Let them be!

Wooden hives, frames, feeders, wax foundation, queen excluders, varroa treatment... bees don't need any of this, or at least wild bees didn't long ago.

These inventions are all for the benefit of the beekeeper and the crop. Just like in conventional agriculture, we've harnessed a natural process and have bent it to our needs. Our concern for the bees stretches as far as trying to ensure their survival to continue to give us a crop.

I think it's ok to use natural processes and encourage them in a particular direction, for our benefit. It's a matter of degree, and I hope with my new bees to begin moving back towards a permaculture or biodynamic approach to beekeeping. Some principles of biodynamic beekeeping are:


  • The biodynamic bee keeper aims to preserve the unity of the colony; he treats it as a complete organism not as separate parts.
  • If the colony begins to split from itself by preparing to swarm we harness the power of this process, we do not suppress it.
  • We use the power of the swarm process for renewal and all breeding.
  • We do not make artificial nuclei or induce queen rearing.
  • The bees build their own comb; we do not give them any foundation apart from little starter strips.
  • We only use natural materials for the hives.
  • We do not recycle wax in the hives.


(from Top Bar Beekeeping Forum)

Now my bees are a result of breeding, an artificial nucleus, and are living on comb that the bees built on human-manufacturer recycled wax foundation. Also I am using a convention hive box. My training and the fellow members of the beekeeping association are all conventional, so I felt it easiest as a beginner to start this way, where there's the most knowledge and support, and slowly change as I understand how to apply the biodynamic principles.

One change I am making today is to use a different feed recipe for the nucleus. It was surprising to me to learn that conventional beekeepers routinely rob almost all of a colony's honey, and then give them lots of sugar solution in its place! Good grief, it seems to me this is going too far.

Apparently i have to feed the nucleus of bees I've bought, and I won't risk not doing so. Unfortunately I don't have honey from these bees to give back to them, so it will have to be a sugar solution, but I'll at least use a biodynamic recipe (from the same website):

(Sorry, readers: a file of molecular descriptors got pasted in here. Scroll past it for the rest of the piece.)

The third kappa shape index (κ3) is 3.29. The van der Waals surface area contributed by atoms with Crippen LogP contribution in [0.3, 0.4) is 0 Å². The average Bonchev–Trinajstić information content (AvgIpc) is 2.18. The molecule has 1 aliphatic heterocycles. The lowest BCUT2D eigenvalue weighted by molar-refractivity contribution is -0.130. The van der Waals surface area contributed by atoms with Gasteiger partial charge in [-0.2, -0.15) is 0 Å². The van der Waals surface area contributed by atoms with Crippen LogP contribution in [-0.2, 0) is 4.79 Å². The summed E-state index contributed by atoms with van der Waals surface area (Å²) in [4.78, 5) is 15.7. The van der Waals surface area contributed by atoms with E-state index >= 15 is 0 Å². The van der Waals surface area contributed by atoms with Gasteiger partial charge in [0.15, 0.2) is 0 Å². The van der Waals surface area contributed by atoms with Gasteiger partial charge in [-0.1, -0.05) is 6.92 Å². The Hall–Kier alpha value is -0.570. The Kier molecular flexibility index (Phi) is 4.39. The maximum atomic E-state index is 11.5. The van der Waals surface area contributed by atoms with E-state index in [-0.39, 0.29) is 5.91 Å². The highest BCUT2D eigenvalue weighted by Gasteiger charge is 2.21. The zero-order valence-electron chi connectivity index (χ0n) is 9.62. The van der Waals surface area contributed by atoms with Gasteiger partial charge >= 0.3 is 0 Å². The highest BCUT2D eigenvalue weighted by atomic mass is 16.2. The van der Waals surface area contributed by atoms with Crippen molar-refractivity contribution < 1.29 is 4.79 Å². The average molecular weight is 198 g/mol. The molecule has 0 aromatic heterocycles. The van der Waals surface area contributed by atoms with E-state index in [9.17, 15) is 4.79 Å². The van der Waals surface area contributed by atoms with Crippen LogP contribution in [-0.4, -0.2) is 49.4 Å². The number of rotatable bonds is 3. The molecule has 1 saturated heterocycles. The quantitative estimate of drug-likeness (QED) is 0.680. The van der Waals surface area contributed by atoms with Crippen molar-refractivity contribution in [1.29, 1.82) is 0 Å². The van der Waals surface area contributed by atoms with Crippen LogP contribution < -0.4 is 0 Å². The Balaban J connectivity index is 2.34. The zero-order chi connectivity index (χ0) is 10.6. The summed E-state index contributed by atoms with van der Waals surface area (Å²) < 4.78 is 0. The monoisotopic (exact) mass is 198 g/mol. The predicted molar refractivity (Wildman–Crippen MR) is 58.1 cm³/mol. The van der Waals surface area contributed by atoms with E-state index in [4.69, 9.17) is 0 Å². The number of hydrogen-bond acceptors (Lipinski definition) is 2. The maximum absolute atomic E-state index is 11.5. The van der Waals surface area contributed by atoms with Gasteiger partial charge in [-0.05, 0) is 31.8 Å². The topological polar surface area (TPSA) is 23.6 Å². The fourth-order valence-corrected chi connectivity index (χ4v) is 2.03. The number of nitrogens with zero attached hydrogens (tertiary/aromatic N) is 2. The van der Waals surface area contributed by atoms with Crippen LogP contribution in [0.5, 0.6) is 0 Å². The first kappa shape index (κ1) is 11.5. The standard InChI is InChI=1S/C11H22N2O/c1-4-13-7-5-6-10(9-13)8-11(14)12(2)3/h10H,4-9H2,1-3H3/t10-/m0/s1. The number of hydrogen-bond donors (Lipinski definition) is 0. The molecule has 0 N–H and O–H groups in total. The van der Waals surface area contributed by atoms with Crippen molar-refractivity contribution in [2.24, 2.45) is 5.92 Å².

"You have to use organically grown crystallised white sugar (not brown or dark sugar). I put 3 kg of sugar into 2 litres of water (or in proportion to the amount you need). To the sugar we add 10% of our own honey (to 9 kg of sugar you add 1 kg of honey); to this mixture we add some chamomile tea and a very little pinch of salt. You only need a small amount of these substances – if I prepare 100 litres of sugar liquid in this way (this would be nearly 75 kg of sugar and 7.5 kg of honey together with 50 litres of water) I would use one or two litres of a strong chamomile tea and maybe a teaspoon of salt (sea salt).
This mixture is suitable for feeding new colonies and nuclei as well as for autumn feed.
It helps the bees to convert the sugar solution to a honey like substance."

Next year I hope to have sufficient honey to take some while leaving enough for the bees too, so I can minimise the amount of supplementary feed I give them.

I've begun reading up on more "natural beekeeping" methods, here are some references:


Of course the biodynamic methods all come from the teachings of Rudolf Steiner. He gave quite a few lectures just on bees. I've read these with difficulty, and some of the ideas are pretty far out there, because they are spiritual and seemingly not related to anything practical at all! I dont know how much of this was a "direct feed" from a greater power, and how much of it came just from himself, but it has inspired biodynamic agriculture, which works, even if some of the practices can stretch one's credulity.